Medicaid expansion: Many could be left out

@CNNMoney June 29, 2012: 6:01 AM ET
The Supreme Court rules that states can opt out of health care reform's Medicaid expansion provision.

The Supreme Court rules that states can opt out of health care reform's Medicaid expansion provision.

NEW YORK (CNNMoney) -- The Supreme Court may have upheld health care reform, but the ruling has left many of the poorest Americans at risk of remaining uninsured.

The justices' decision Thursday kept in place nearly all of the Affordable Care Act's provisions, including the mandate that all consumers buy health insurance by 2014 or pay a tax.

Also upheld was a provision that expands Medicaid coverage to include all adults with annual incomes at or below 133% of the federal poverty level, which is currently $14,404 for an individual. The federal government will pick up the total cost of the expensive expansion for the first three years, after which the funding will phase down to 90%.

The expansion could reduce the number of uninsured adults with incomes under 133% of poverty by more than 11 million by 2019, according to a Kaiser Family Foundation estimate.

But here's the catch: The states can opt out of the Medicaid expansion program, since the court said the federal government can't penalize them by withholding all Medicaid funding. Instead, these states wouldn't get the additional Medicaid money to cover newly eligible enrollees.

And that could mean trouble for many poor adults who are not eligible for Medicaid under the current system but would have qualified under the expansion. (Read: Doctors may have to quit their practices)

It's not known how many states will participate in Medicaid expansion.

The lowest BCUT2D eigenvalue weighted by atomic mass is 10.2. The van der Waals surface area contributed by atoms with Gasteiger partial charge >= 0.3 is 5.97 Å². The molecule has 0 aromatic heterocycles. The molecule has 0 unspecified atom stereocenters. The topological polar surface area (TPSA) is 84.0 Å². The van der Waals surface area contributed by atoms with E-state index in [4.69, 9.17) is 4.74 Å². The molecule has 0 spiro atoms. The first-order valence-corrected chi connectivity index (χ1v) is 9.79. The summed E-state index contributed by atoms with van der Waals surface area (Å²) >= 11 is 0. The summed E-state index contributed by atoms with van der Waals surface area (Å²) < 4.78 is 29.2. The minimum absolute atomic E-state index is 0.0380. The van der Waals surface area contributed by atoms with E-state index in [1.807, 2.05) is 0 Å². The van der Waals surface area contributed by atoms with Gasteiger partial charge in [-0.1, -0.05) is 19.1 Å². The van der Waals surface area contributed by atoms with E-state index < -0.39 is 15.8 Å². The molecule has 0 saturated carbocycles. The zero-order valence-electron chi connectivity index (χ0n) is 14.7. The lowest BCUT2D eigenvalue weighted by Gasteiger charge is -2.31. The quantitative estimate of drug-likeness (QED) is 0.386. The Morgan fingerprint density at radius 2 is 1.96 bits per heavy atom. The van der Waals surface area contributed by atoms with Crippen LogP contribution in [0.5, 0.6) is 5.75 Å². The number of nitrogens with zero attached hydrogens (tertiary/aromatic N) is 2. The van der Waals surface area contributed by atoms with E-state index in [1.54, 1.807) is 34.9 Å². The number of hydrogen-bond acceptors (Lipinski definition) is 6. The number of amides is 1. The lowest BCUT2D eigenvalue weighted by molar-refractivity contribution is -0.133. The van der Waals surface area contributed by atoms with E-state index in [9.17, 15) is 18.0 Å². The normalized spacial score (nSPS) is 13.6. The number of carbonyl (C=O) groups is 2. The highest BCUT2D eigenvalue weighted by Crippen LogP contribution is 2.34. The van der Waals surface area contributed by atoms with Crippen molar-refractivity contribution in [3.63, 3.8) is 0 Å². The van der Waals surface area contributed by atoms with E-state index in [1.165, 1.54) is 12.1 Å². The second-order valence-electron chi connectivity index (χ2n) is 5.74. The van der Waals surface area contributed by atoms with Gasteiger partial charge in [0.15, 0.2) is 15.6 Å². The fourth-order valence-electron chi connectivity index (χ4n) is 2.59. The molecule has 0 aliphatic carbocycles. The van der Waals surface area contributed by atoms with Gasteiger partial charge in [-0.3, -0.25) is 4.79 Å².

Some states have already gotten a jump start on implementing the law's provisions. Since 2010, eight states have received approval to enroll low-income adults into Medicaid, for instance.

However, officials in many states are staunchly opposed to the Affordable Care Act. Some 26 of them challenged the Medicaid expansion, among other provisions, in court.

Wisconsin Governor Scott Walker, for instance, said his state will not start implementing the law until after the November election in hopes that it will be repealed under a new administration.

Medicaid has become an increasingly costly burden for states, especially during the Great Recession, which sent enrollment soaring. Some 62 million people are covered by the public health insurance program.

States got a temporary reprieve from the Obama administration's 2009 stimulus program, which funneled billions of dollars to them to cover public health care costs. But state officials also reduced payments to providers and made other cuts in hopes of saving money.

Now, state officials will have to consider whether to participate in the expansion program, weighing the policy, political and fiscal implications, said Matt Salo, executive director of the National Association of Medicaid Directors.

In states that do opt out, those who are just above the poverty line will be able to buy private coverage through new insurance exchanges. The federal government will help them cover the cost.

"For the lower end of the income scale, the subsidies are very large," Salo said.

But those below the poverty line aren't eligible for the subsidies. So in the states that opt not to expand Medicaid, millions of poor adults will likely be left without insurance.

"There is a gap in coverage for very vulnerable, low income people," said Edwin Park, vice president for health policy at the left-leaning Center on Budget and Policy Priorities.

Some experts believe that states will come under tremendous pressure, particularly from medical providers, to participate in the expansion. That's because they currently have to care for the uninsured poor at their or the state's expense.

If states participate in the expansion program, the federal government will pick up nearly all of the tab. That's a powerful incentive, as is the additional economic impact from the additional federal spending, said Gary Claxton, director of the Health Care Marketplace Project at the Kaiser Family Foundation.

"Probably, at the end of the day, states will want to do it," he said. To top of page

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